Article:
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Can’t help falling in love: (L-R) Nora Yates and Erica Lewis at their wedding five years ago.

Photo: Linda Conley

With This Ring . . .

As state policy shifts for same-sex couples fighting for their civil rights, is the right to marry on the horizon?

By Kathryn Lange

Five years after their wedding, Albany residents Nora Yates and Erica Lewis are legally married in New York. After a nearly four-year legal battle in Rochester, the New York State Supreme Court issued their decision the case of Martinez v. The County of Monroe—establishing that same-sex couples’ legally performed out-of-state marriages are entitled to recognition in New York. The decision grants legally married same-sex couples the 1,324 state rights and benefits that come with marriage—rights they have, until now, often been denied. According to Yates, the bubbly new executive director of the Capital Region Gay and Lesbian Community Council, while the decision gives the Lesbian, Gay, Bisexual and Transgender community much to celebrate, the fight for marriage equality is far from over.

Yates is still catching her breath from the local pride celebration; she’s still buried under “boxes of rainbow flags and Red Bull,” she chuckles. June marks national Gay and Lesbian Pride Month, a celebration of the vibrant LGBT community, and a time to evaluate the year’s advances and setbacks in their ongoing fight for civil rights. Pride events are held nationwide, from parades and parties to lectures, health clinics, and public advocacy. And Albany was no exception.

On June 8, Albany’s Pride Parade wended its way into Washington Park, where, despite looming thunderstorms, live music rang through the tulip beds, and families and friends gathered to dance, gobble down barbecue, slurp lemonade, toss Frisbees, and celebrate their community. Dogs romped at the ends of rainbow leashes, babies napped in the sun, and toddlers ran after streams of bubbles, their gleeful giggles piercing the heavy summer air. Under an expansive tent, an array of LGBT organizations offered literature on their services: a gay hockey league seeking new members; Out&About, the gay-friendly phonebook; health clinics; and churches happy to welcome parishioners regardless of their sexual orientation.

The majority of the tables addressed, in one way or another, what has proven to be one of the most controversial and pressing issues in the LGBT community today—the right to marry, a right which the U.S. Supreme Court has put in the hands of the states.

National Pride Month is held in June to commemorate the Stonewall Rebellion, widely considered the birth of the modern LGBT civil-rights movement. The five-day riot, spurred by a rash of raids on New York City bars catering to LGBT clientele, exploded in Greenwich Village 39 years ago this weekend. At the time, patrons could be arrested for kissing, holding hands, or other acts of “indecency,” or merely for being in the establishment at the time of the raid. Bars could lose their liquor license for “knowingly serving a group of three or more homosexuals.” Homosexuality was still listed as a mental illness by the American Psychiatric Association.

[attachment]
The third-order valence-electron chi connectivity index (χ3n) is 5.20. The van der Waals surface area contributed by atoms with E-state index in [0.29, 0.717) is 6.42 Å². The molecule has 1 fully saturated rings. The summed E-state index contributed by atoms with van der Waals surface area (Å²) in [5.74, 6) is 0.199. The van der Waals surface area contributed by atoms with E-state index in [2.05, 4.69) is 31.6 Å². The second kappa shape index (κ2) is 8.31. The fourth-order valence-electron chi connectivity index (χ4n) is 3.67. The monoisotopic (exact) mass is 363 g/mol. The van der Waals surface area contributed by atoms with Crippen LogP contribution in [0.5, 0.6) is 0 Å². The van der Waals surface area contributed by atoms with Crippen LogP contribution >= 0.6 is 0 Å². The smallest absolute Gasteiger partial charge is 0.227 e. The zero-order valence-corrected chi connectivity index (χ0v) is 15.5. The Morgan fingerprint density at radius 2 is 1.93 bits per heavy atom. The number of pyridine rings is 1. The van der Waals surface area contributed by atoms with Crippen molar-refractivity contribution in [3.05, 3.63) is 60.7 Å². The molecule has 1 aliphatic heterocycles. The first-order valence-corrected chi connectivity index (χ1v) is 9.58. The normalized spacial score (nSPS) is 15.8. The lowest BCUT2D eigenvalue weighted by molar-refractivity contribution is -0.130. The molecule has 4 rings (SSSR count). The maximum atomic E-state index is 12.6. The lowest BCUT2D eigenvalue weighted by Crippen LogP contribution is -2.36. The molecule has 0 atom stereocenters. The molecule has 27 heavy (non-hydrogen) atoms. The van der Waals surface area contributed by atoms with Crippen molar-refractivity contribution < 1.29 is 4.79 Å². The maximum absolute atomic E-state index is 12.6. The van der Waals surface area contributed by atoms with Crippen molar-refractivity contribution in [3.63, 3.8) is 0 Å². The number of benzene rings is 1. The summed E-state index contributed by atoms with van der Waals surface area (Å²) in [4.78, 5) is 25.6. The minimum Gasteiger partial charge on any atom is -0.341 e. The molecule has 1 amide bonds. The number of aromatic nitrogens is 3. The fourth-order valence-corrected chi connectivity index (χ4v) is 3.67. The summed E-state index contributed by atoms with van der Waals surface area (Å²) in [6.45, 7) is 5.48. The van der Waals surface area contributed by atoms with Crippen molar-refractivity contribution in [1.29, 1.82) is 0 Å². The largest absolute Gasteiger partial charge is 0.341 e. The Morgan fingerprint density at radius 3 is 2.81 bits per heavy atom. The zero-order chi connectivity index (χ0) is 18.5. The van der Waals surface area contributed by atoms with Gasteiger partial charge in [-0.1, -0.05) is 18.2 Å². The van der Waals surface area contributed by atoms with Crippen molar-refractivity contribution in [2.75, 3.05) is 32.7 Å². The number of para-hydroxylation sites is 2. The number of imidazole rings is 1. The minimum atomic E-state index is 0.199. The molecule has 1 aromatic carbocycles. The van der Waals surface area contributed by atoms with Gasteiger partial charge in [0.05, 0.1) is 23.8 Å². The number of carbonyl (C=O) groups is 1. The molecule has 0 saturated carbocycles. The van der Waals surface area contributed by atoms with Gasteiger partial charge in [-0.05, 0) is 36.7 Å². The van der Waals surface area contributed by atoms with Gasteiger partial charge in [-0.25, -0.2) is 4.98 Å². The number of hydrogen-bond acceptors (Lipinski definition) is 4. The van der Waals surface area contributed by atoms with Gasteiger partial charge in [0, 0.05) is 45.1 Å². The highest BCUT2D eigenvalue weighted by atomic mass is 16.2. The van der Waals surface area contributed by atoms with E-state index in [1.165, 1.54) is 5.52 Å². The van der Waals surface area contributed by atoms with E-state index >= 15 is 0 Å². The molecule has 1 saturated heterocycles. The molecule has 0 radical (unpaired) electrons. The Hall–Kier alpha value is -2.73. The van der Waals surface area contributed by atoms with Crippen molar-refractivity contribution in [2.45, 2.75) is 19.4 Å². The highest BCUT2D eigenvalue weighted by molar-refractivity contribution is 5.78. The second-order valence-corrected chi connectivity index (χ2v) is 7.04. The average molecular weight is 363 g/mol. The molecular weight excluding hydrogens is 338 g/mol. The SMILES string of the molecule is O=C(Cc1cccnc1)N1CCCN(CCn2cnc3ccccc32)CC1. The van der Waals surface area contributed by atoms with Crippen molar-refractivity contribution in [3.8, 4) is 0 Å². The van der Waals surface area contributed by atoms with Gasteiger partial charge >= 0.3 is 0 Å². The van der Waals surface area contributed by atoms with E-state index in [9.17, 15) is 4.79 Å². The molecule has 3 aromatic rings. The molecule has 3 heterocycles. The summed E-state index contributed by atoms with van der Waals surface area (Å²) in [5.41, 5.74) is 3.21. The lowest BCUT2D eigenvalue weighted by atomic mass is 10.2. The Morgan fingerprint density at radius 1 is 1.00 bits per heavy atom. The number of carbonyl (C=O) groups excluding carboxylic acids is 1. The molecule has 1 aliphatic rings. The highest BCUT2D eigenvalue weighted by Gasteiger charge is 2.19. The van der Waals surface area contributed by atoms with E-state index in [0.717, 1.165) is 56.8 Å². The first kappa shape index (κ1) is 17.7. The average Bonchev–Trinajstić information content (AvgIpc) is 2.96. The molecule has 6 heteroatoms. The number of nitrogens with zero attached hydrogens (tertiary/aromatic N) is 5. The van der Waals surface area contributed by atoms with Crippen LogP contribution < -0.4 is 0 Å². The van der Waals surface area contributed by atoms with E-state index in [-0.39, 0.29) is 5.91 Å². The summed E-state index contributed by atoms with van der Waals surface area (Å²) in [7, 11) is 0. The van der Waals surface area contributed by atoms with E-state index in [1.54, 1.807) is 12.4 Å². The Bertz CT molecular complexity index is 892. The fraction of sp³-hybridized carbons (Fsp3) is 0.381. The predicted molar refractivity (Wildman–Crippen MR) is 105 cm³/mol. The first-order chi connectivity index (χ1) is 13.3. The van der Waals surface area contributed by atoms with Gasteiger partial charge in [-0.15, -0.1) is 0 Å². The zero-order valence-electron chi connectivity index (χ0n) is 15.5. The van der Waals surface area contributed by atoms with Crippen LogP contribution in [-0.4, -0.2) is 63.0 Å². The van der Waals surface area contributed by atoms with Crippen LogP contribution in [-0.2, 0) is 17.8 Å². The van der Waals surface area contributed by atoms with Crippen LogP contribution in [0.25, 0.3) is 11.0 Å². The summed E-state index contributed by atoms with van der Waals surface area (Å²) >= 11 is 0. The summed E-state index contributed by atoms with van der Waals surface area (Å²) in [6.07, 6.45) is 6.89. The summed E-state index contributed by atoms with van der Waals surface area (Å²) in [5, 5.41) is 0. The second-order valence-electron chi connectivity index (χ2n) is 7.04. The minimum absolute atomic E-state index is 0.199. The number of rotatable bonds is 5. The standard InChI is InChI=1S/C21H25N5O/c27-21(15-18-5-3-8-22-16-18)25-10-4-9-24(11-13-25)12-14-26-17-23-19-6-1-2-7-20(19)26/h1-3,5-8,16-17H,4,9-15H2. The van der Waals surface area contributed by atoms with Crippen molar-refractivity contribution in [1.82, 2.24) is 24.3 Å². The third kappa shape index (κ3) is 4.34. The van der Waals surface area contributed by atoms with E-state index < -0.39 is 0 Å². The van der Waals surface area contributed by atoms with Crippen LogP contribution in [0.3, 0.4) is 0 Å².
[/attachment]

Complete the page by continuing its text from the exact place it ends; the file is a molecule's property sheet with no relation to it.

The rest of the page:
The CRGLCC, which Yates proudly explains is the longest continually running LGBT community center in the nation, was established the year after the Stonewall Riots by several people from Albany who experienced the riots firsthand. They originally rented the basement of the CRGLCC’s current Center Square brownstone as a meeting space, and eventually bought the building, which now serves as the CRGLCC’s community center, offering social events, support groups, a café, a gallery, advocacy, and outreach.

Marriage equality is a critical issue for the center’s members, says Yates. “Since we have a lot of support groups, we often see people when they are in crisis, and the issue of marriage equality comes up all the time. They may have lost a partner, and are struggling to manage the legal landscape, buying their house that they’ve lived in for 20 years back from the estate, for instance. Even burial decisions. If we had the right to marry, this wouldn’t be an issue. We could just deal with the grief of losing a partner.”

It’s a complex legal tangle that Yates describes with a drawn-out “It’s sooooo complicated,” shaking her tumble of blonde hair. And it’s a tangle, she insists, that marriage equality would untwine. “It really just comes down to rights,” she says, matter-of-factly. “To provide these couples the protections they need so they can go about their daily lives and not have to worry. They just want to be in love and be together, but they have to jump through 100 hoops.”

In addition to the legal battles same-sex couples face surrounding end-of-life issues, couples of all ages have long been denied the 1,324 state rights granted by marriage, as determined by the New York State Bar Association—more than 3,000 if federal benefits are considered as well. Rights that include everything from medical decision making and parental responsibility to signing permission slips and dog-liscence applications. Yates and her wife are currently fighting for spousal tuition credit benefits through Lewis’ employer.

“At private institutions, classes can be two, three thousand dollars a pop,” says Yates. “We entered into conversations with the school explaining that we are legally married . . . but they’re contacting their lawyers. They’re not sure. We’re still fighting that battle.”

Based on the recent court decision in the Martinez case, and strong statements of public policy by government officials, including Gov. David Paterson, members of the LGBT community hope the rough legal terrain will soon become easier to navigate.